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Monday, April 15, 2024

Norway closes air space, sending aid

Norway has decided to follow other European countries in closing its air space to Russian flights. Prime Minister Jonas Gahr Støre also has reconsidered and may send “military equipment” to Ukraine after all.

In addition to closing its air space to Russian flights and planning to send military equipment to Ukraine, Norway also is sending more soldiers to Lithuania. That’s part of a move to “enhance” NATO’s presence in Europe, especially along borders to Russia. PHOTO: Forsvaret/Even Karlsen Sætre

Both Støre and Foreign Minister Anniken Huitfeldt have repeatedly said Norway would not send arms to Ukraine, since it’s not a member of NATO. During the weekend, though, they changed their minds in another effort to support Ukraine as it struggles to fend off a full Russian invasion that has shocked the world.

Now Støre says he’s open to sending what he calls “military equipment,” after Germany surprised everyone by approving the export of weapons to Ukraine. Germany, ever mindful of its own aggressive past under the tyrant and Nazi leader Adolph Hitler, has worked hard over the years to steer Russia’s authoritarian leader Vladimir Putin away from a similar path, and been reluctant to directly defy him.

Now, however, Putin’s order to invade Ukraine has changed everything, with government leaders all over the continent and abroad calling the invasion an attack on Europe as well, and on democratic principles.

The German government thus authorized sending weapons and anti-aircraft missiles to Ukraine, clearing the way for the Netherlands to send German-produced weapons. That prompted Norway to change its mind, too, despite its law similar to Germany’s that weapons and ammunition should not be sent to areas at war or where war was threatened.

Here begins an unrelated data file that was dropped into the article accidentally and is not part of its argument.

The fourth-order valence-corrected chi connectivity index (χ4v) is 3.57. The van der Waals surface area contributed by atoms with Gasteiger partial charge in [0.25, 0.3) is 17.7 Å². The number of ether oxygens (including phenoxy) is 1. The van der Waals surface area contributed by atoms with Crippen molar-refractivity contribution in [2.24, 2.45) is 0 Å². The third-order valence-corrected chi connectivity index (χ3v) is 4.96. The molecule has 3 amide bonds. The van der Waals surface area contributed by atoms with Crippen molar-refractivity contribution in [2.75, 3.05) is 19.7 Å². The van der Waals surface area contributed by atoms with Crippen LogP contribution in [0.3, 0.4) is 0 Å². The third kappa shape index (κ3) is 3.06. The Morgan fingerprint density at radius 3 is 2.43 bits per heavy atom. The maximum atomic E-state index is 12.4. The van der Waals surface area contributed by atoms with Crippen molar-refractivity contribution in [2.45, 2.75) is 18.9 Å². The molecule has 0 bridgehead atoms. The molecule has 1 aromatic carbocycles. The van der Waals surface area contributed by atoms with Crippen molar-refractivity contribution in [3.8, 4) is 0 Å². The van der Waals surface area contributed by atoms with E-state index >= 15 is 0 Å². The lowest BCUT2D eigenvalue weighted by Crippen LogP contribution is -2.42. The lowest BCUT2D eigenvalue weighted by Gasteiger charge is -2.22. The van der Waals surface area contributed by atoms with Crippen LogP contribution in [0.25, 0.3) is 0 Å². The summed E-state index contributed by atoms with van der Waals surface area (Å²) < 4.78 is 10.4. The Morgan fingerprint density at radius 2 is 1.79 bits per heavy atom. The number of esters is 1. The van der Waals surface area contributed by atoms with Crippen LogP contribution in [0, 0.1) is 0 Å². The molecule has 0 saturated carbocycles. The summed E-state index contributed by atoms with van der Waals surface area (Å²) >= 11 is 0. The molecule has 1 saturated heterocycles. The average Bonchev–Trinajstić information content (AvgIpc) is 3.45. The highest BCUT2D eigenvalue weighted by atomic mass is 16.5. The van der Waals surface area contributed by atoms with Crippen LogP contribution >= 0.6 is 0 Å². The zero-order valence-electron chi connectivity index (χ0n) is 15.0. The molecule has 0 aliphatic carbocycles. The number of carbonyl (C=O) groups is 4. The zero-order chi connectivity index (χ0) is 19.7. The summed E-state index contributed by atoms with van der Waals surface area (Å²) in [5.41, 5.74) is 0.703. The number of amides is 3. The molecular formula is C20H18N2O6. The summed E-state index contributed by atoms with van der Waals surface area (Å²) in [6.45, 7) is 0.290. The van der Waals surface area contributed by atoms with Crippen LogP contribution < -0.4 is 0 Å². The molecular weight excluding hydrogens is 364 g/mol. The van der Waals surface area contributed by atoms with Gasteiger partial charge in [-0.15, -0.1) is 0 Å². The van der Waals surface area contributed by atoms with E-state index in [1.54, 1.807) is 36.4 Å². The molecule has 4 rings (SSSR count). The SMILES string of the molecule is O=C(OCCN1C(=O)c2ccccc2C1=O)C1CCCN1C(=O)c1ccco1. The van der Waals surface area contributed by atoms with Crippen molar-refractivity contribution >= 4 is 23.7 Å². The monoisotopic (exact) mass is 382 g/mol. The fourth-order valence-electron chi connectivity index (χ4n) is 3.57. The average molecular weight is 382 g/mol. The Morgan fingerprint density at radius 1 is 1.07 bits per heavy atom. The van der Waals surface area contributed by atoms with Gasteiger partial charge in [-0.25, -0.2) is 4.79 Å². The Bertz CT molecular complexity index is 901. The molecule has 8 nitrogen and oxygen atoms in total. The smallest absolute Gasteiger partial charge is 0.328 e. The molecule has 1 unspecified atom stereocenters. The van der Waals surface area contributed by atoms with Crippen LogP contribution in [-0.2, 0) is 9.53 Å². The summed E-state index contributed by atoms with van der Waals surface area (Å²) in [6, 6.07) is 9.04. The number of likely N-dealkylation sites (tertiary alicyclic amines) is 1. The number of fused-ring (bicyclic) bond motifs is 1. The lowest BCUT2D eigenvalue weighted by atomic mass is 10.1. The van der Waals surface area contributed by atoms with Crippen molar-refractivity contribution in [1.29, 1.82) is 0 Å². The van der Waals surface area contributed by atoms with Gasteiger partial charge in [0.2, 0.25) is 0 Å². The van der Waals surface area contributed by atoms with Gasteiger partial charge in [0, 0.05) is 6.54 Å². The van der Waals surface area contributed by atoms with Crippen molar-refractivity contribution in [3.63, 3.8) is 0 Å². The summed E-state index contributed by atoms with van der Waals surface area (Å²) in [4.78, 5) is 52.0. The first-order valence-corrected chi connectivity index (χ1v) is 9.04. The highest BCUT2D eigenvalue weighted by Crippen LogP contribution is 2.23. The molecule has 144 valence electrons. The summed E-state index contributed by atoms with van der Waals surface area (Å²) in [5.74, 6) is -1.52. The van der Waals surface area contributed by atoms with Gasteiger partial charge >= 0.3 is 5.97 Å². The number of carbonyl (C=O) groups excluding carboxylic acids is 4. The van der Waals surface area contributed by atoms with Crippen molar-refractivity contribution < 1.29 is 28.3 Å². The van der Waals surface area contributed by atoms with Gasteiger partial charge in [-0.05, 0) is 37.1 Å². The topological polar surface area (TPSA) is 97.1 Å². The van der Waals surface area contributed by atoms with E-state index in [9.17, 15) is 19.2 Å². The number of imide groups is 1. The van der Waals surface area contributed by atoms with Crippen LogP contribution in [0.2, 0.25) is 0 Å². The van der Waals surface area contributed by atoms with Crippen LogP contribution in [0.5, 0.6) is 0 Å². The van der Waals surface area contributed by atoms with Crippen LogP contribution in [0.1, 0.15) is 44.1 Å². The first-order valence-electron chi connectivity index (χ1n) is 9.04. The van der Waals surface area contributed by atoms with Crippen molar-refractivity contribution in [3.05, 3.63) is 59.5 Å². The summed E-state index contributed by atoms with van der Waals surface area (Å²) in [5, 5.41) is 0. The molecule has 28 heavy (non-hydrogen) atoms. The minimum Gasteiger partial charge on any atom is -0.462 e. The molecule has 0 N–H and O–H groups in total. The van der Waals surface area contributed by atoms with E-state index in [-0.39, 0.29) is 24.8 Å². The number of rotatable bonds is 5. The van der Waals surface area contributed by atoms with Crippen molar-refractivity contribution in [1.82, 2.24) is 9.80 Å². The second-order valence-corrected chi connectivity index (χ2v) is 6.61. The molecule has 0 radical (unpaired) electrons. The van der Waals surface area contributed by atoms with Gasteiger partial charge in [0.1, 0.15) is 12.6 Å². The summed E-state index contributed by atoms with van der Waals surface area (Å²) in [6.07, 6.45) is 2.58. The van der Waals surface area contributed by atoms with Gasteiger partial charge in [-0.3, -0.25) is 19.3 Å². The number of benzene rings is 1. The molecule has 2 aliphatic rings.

With Ukraine now under seige by Russia and fighting hard for its right to exist, Støre told Norwegian Broadcasting (NRK) that “this is a foreign policy situation that’s so special that must look at portion of the law with new eyes.”

Støre stressed Norway wouldn’t send weapons but other “military equipment” that was not specified. He thus joins not only Germany and the Netherlands but also the US, England and 25 other countries in sending needed equipment and supplies to Ukraine. British Defense Minister Ben Wallace organized an online donor conference Friday night, at which NATO was represented.

Poland, which borders Ukraine, has started sending ammunition, while Estonia and Latvia are sending trucks filled with fuel and medical equipment to the border for Ukrainian forces. The Czech Republic is sending weapons and ammunition, while Slovakia (which also borders on Ukraine) is sending ammunition, diesel and parafin, according to newssite Politico. News bureau AFP reported that France is also sending military equipment.

Air space closing
Norway also followed other European countries Sunday afternoon in closing its air space to Russian flights. Foreign Minister Huitfeldt said Norway had “consulted our Nordic neighbours” Sweden and Finland and they’ll all close air space to Russian aircraft at the same time. Wera Helstrøm of the foreign ministry said the exact time would be coordinated later in the day.

Great Britain was the first to refuse landing to an Aeroflot flight from Moscow late last week. Now most all countries in Europe have closed their air space to Russian flights as has Canada.

Norway was slow to join in, with Huitfeldt under pressure from the opposition leader in Parliament and former prime minister Erna Solberg and her former foreign minister Ine Eriksen Søreide. The consequences can be dramatic for Russia, which can become isolated. Russians won’t be able to travel and access to foreign markets will be restricted.

By Sunday evening, Russian aircraft of all types was banned from flying over the entire EU. “This is all about isolating Russia and showing that they stand alone in this war,” reported NRK correspondent Simen Ekern in Brussels. NRK reported that Ukraine and Russia were meeting for possible cease-fire talks Sunday evening. Berglund



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